Breaking the bank for a Bar Mitzvah party


Neon lights flicker and heavy bass echoes from the speakers while teens scream and watch the stage with hungry eyes. They’re waiting to be enraptured by a tween pop sensation.

“Drumroll, please…” shouts the DJ into the microphone. “Introducing… the bar mitzvah boy!” The crowd erupts in cheers.

A bar mitzvah is a Jewish religious ceremony marking a boy’s transition to manhood. For many parents, it’s also the perfect time to throw a party, which can be a costly affair.

“You definitely have to budget ahead of time,” says Audrey Pancer, who organized a party for her son a few years ago. “You can do it like a wedding. You have your DJ, your have your photographer and your have your video guy.”

Unlike a wedding, bar mitzvah boys have to spend a year learning how to read and speak Hebrew so that they can recite passages from the Torah. An evening party often follows the religious ceremony. These parties are a lucrative business for event planners.

“We throw bar mitzvahs where they spend $150 a head and then there are bar mitzvahs where they spend $1,500 a head,” explains Lorne Levitt, manager of Total Entertainment, a Montreal-based event planning company that often travels to Ottawa to throw bar mitzvahs.


“The cost variable depends on the location. A synagogue requires an investment because it needs a facelift with lights, drapes and a stage,” says Levitt. “Then there’s the empty halls where you have to bring everything like tables, chairs, and lights. The bill can range from $5,000 to $15,000 in just rental fees.”

Weddings usually feature budget lines for rentals, décor, food and photography, but it’s the entertainment for children that can make or break a bar mitzvah party.

“I have parents who get a package that includes a DJ, two trained dancers to get the kids on the dance floor and boxes of prizes with flashy necklaces and glow in the dark bracelets,” he says.

But that’s the bare minimum compared to some of the lavish parties Total has thrown.

The bar mitzvah boy’s entrance into the party room marks the beginning of the night. Levitt has organized parties where a boy harnessed to the ceiling, rappelled down doing flips. Another child arrived by helicopter on top of a building while another came into the party room on an all-terrain-vehicle.

“Part of the rules are that there are no rules. People like to get crazy, have fun and go all out.”

Going all out could mean hiring hip-hop sensation Flo Rida to perform for $80,000 or K’naan for $35,000.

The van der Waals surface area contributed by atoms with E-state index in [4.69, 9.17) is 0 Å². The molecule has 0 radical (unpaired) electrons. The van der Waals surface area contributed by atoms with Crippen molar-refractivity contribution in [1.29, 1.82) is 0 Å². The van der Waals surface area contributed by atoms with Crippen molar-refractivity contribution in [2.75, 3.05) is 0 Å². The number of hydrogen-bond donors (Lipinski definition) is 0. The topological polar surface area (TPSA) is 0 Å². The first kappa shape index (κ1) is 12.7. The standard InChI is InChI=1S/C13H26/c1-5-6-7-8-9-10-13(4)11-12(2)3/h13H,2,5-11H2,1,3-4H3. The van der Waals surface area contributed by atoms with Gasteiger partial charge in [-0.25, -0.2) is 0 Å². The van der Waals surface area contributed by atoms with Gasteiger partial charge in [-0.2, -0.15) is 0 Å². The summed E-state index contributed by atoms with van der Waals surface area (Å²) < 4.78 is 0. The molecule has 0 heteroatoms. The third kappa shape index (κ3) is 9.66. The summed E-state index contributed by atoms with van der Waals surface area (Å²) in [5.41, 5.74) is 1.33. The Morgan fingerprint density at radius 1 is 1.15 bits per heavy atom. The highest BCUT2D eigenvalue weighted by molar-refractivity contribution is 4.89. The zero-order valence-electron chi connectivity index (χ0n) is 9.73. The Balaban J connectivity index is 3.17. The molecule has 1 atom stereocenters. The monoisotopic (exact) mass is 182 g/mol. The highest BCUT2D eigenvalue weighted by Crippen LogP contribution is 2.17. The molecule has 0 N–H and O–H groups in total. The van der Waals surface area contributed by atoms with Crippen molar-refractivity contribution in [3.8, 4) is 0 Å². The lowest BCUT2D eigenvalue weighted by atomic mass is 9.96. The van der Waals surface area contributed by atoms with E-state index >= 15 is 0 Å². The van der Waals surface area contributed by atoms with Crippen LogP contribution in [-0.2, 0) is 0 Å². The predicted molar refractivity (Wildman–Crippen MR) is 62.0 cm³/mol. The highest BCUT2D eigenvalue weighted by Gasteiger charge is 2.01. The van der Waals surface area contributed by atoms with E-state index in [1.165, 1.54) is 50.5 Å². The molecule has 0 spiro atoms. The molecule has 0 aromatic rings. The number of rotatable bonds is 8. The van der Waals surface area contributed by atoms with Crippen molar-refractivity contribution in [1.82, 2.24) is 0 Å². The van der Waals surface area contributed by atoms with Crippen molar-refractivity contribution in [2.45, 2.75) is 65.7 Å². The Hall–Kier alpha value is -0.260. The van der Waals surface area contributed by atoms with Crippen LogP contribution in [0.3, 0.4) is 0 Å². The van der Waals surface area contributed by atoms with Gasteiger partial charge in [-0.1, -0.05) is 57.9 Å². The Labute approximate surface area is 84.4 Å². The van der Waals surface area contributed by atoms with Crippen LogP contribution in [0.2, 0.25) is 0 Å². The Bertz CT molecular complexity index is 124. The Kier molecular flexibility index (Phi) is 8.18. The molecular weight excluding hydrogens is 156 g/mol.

According to Levitt, if parents consider spending beyond their budget, they can hire Justin Bieber to perform for $1.2 million or Beyoncé for $800,000.

“It’s the minority who make the party to show off. It’s the majority who make the party to celebrate the bar mitzvah,” Levitt says. “It’s known as a very important moment in a Jewish child’s life.”

This important moment is often dictated by a family’s budget.

“I was on a very tight budget so I didn’t have an open bar. I put a bottle of wine on each table and I made my centerpieces,” says Pancer. “We held it at a restaurant for 125 people and it cost me roughly $8,000.”

Pancer’s expenses fall in line with the fees charged by Professional Entertainment Group in Ottawa.

“You can book a DJ, a dancer and lights for around $2,500. But a photographer is not included,” says Helen Viva, the manager of Professional Entertainment Group.


Viva has been working in the Ottawa bar mitzvah event planning industry for 10 years. She says that clients often forget they are receiving a service.

“It’s not just about the five to six hours we’re at the party,” she says. “It’s all the work ahead of time that we have to do set up – making a music list of top requests and making sure the night’s schedule is in tune with the caterers.”

Heather Mechaly is an experienced party planner. Two of her three daughters had a bat mitzvah, but now she’s faced with planning a bar mitzvah for the first time.

“I had to pay $1,500 for my son David to start reading from the Torah and now I’ve got to budget $10,000 for a party in a year from now,” she says.

Mechaly says that she’s amazed by how much money families spend on what’s supposed to be a children’s party.

“It’s crazy that it’s that expensive. I would like to keep my guest list down to 100 people,” she says. “But my son wants a party so he is going to get a party.”

Oy vey.